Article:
Hayton Women's Institute

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Past and Present.

Our first face to face meeting since March 2020 took place in September.  It was very different from the March meeting, when 44 people had crushed into The Reading Room to listen to a fascinating talk about swifts.  We had a generous buffet, with plenty of food to choose from: a memorable evening.  Our recent meeting was memorable in a different way, as 21 women sat, a metre apart, in a chilly but well-ventilated room, to listen to Chester Forster’s talk on the history of Carlisle Street names.  Afterwards there were ready wrapped biscuits served with a mug of tea. But the sense of community was still there & our spirits were not daunted, despite the absence of the usual WI buffet.


Chester’s talk was also very interesting.  We learned that the builders of the terraced houses all specialised in individual door styles, which identified their work, so that Aglionby Street for instance has 56 different types of door.  Chester’s main interest though lies in why the streets are named as they are.  The answer was fairly simple: the majority are named after family members, friends or the estates of rich landowners.  Lord Lonsdale owned land to the east of Carlisle, hence the names Lonsdale, Lowther & Cecil, after a son.  Similarly, the Duke of Devonshire’s land spawned streets with names associated with his land ownership in Derbyshire, London & Ireland: Chatsworth, Lismore, Chiswick & Hartington for example.  The Duke also gained land rent from each house built on his land, which Chester thought was still payable.  Geographical features are reflected, though, in names such as River, Petteril, Brook and Caldcoates Streets, the last implying a cold water stream, whilst a few reflect local history, such as Friar’s Lane, built on top of Greyfriars’ Convent.


Chester’s talk shone a spotlight on the impact of the past on the present. This inescapable impact was also felt in the August Zoom meeting, when volunteers from Cumbria Wildlife Trust told us about the huge pressure that the North Sea faces, despite it having 10 Marine Protection Zones.  Years of neglect and overfishing, we were told, have led to declining biodiversity, whilst climate change has led to increasing acidification.  Shockingly, less than 2% of protected areas are “no take” zones, ie where no fishing is allowed.  The volunteers of Cumbria Wildlife Trust are doing their level best in difficult times and deserve huge support, as we cannot escape the past but we can strive to improve the future. 


The next meeting is on Tuesday 12 October at 7pm when speakers from Friends of the Lake District are going to talk about The Dark Sky Project.  All welcome but bring your own mug!!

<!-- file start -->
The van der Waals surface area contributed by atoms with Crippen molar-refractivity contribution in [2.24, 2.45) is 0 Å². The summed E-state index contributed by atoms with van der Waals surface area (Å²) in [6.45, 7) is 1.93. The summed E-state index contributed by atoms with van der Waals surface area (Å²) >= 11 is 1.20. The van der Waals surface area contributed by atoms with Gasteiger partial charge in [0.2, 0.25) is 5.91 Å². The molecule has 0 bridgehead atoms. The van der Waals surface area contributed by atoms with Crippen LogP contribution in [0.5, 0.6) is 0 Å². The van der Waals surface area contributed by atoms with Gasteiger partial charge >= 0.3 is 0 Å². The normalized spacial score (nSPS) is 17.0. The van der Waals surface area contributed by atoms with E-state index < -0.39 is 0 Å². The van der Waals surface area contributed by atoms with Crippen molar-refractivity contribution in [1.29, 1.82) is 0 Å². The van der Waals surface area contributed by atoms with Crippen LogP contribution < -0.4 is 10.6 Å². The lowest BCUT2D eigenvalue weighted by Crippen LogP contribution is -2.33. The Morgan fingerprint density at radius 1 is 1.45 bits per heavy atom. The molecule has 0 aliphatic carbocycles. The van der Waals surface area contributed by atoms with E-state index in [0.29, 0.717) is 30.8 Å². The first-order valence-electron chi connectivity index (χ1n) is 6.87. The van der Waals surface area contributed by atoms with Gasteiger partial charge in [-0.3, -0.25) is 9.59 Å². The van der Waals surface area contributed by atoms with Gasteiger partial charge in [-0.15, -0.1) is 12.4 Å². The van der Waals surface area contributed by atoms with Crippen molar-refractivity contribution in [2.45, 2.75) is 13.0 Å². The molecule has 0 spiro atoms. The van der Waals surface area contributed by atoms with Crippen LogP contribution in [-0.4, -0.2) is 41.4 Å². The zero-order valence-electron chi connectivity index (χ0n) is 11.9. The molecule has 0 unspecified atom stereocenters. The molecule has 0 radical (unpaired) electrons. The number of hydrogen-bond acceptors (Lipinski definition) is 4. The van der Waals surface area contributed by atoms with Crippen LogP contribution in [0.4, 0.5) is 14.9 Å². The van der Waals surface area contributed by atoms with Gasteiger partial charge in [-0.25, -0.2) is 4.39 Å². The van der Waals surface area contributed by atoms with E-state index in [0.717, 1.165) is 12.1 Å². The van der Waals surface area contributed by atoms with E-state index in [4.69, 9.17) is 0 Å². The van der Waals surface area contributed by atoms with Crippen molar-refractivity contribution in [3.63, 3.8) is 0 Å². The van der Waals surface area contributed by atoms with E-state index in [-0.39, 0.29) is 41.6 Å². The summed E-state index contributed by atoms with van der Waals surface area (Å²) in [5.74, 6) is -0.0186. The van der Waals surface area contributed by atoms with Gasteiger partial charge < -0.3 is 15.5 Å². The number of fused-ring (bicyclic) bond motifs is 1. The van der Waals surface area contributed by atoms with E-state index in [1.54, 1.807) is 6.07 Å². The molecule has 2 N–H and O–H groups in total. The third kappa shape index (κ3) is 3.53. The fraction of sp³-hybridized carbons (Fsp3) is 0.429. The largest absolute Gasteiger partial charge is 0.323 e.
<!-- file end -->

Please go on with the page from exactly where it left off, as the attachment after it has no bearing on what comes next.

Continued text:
If you fancy joining in, contact Mary Skelley, secretary, myr1506@gmail.com


Mary Skelley     

 

Below is a list of the planned meetings for the remainder of the year. Because of the coronavirus outbreak it is possible/probable that many of these meetings will be cancelled, but please check back regularly - particularly if the lock-down is lifted.


 

2021

Title of talk

Name of Zoom speaker

12 Oct

Dark Sky Project

 

Jack Ellerby

9 Nov

AGM & World Kindness

Day activities

Our Members

14 Dec

Christmas Party

 

Joe Mills: Stories for Christmas

 

 


Is the WI for you?


Hayton WI currently has 38 members and welcomes not only new members but also visitors to individual meetings.  Once a month, on the second Tuesday at 7pm, members meet in the Reading Room at Hayton for a talk or an activity together.  After this, there is always food and tea or coffee.


We are an active group.  This year, we have been to Dalemain, had a tour of the Civic Centre guided by the Mayor and have visited the Archives in Carlisle. We also go to the theatre, cinema, have two walks a month, have a regular swimming group, walking netball group and meet for meals out. There are frequent invitations to other WI groups too.


The WI is the biggest national organisation for women in the country. It is non-religious and non-political, open to all women over the age of 18.  Its roots lie in friendship and education as the movement was founded in Canada to combat rural isolation and to help women on lonely farms understand health issues.


Nowadays, whilst retaining those core principles, it is also widely associated with practical community activities. We serve tea for the school, church fete and Hayton Community Project. We also do litter picks locally and have left bouquets out for passers-by for World Kindness Day.


There is a campaigning aspect too.  Each year resolutions from the branches are voted on and those selected are promoted nationally.  This year’s choices are highly relevant as one is about tackling modern slavery.


Most of all though, the WI is about friendship.


Why not join us?